Last updated: June 04. 2014 10:14PM - 132 Views
Kenneth A. Stewart

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It was one of the most exciting times of my life. I was a nervous wreck, with my heart pounding in my chest, my knees trembling, wondering why I couldn’t seem to catch my breath. My mind was racing with visions of grandeur, but also gut-wrenching, anxious fears of embarrassment and failure. I slipped on the white jersey trimmed in royal blue piping which prominently displayed the assigned number “4” on the front and back, and then carefully stepped into my shorts. I stood in the locker room proud to represent my school as one of its twelve seventh grade basketball players.

I was 12 years old and had dreamed of this day since I was a little boy. Until that point, I spent nearly every moment of free time with a basketball in my hands. If my parents wanted to locate me, the first place they looked was in the barnyard where my dad had mounted a wooden backboard and an affixed rim to a retired, splintering telephone pole. In the gravel driveway, I perfected my jump shot and played out countless in-game scenarios.

All of those dreams about playing in an actual game were beginning to come true – dreams that for a 12 year-old, seemed as old as life itself. After our pregame huddle in the locker room, we lined up to sprint onto the same court which hosted the players I idolized as a child - players whose talent, sweat and effort produced many glorious victories for our small, country school. Basketball was the king sport around here, for there was no football or soccer or other sport offered aside from cross-country, track and baseball. The most revered players in these parts all dribbled and shot and passed a round, orange ball while nursing rug burns, scrapes and bruises from the previous night’s practice.

I almost couldn’t believe all my dreams were about to become a reality. We raced onto the court, and I felt as though my feet never once touched the court as we sprinted around the court, formed two lines, and began our warm-up routine with layups and other drills. Finally the moment came when the buzzer sounded signaling the end of warm-ups and the beginning of the game itself. I couldn’t wait for the coach to call my name as one of the starting five. I couldn’t wait to get onto the floor and show the world what I had been practicing my entire life.

But the call never came.

I was relegated to the bench, where I sat for the vast majority of the season, forced to watch my peers play the game I loved more than anything. For the first time in my life, my heart was crushed. To this day, I still cannot make sense of this experience. I knew I was a good player, at least good enough to play more than the time I was allotted. Some say it was a political maneuver, but it is all speculation. I ended up trying out for the eighth grade team, but was never assured of more playing time than I previously received. I ended up quitting before the season ever began. It was the only time in my life I ever quit anything.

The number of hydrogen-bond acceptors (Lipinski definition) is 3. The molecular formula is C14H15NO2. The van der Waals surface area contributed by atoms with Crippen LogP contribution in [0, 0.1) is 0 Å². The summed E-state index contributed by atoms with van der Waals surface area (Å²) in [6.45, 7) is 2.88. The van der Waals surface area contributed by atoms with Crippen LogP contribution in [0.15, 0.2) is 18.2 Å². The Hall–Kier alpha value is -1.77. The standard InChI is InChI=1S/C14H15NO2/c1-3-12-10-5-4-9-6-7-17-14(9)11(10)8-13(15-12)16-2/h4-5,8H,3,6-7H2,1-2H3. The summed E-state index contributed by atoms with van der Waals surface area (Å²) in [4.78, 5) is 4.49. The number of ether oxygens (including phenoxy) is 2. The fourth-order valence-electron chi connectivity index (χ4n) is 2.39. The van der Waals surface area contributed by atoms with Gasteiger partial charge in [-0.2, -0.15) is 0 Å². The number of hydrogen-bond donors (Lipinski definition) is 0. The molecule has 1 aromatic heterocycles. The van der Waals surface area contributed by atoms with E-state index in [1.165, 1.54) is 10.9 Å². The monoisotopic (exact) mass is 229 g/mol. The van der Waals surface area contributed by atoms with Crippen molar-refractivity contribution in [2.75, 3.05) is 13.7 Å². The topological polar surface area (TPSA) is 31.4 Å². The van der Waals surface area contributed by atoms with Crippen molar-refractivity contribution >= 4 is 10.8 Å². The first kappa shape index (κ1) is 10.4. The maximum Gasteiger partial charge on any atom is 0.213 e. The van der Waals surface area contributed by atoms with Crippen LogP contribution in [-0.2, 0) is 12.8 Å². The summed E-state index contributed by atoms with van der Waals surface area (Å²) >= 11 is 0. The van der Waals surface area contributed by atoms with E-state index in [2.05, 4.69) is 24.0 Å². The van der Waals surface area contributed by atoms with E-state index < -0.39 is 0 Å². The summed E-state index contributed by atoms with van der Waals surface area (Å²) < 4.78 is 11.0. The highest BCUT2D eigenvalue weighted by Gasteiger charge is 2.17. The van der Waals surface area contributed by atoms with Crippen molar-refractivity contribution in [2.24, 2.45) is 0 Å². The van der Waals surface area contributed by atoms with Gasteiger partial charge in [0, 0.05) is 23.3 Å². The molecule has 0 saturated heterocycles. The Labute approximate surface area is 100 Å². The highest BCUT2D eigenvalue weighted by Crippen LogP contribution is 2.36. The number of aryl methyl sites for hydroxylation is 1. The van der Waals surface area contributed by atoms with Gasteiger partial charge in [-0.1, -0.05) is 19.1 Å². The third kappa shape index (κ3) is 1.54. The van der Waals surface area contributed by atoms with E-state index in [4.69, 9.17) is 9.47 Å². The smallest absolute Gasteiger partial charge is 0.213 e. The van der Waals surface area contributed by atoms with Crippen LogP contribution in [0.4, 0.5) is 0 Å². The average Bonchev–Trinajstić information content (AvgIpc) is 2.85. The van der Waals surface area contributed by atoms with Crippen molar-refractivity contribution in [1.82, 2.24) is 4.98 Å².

I could not stand the thought of watching others play the game I knew inside and out. I could not take another season warming the bench. The bench had become a painful reminder that I was not good enough, talented enough, or qualified enough to make a positive contribution to the team. I hated the bench.

Sometimes, however, that is exactly where I find myself. Only this time, it’s not a coach who places me there. I can be the one taking myself out of the game, content to watch others perform while I sit back and critique their performances from the sidelines. Only this time, the game has much further-reaching implications than a junior high basketball contest. The game is faith, and the arena is life.

We have more armchair Christians playing Monday morning quarterback than we need. They talk a great game, offering stunning analysis of how faith should be practiced, but never really get involved themselves. They are all-too-eager to offer their insight on how others should be playing the game. But when called upon to get off the bench, there are a variety of excuses to fall back on. I’m tired…injured…too young, or too old. I missed my last eight shots. I’m nearly fouled out.

I wish Christians hated the bench. Jesus didn’t sit back and watch the world crumble. He got involved. He took on the uniform of the team with absolutely no chance of winning when he wrapped himself in flesh. He didn’t sit back and rule over the world from an ivory tower, or retreat to some other far-off heavenly dwelling. He came and dwelt among us. He got off the bench and came and gave his life to win a victory no one else could win.

If God is willing to go this far to love the world, putting it back the way he originally intended, how can we sit back and rest on our laurels? Jesus calls us – all of us – by name, compelling us to give our fullest effort in the game of faith in the arena of life. The beauty is, we all get to play; no one gets left behind. Imagine what the world could be like if followers of Jesus all stopped talking about faith and started living it. I believe it would look more like the Kingdom of God on earth as it is in heaven…something worth playing for, worth living for, worth dying for.

Kenneth A. Stewart is the pastor for Greene Street United Methodist Church

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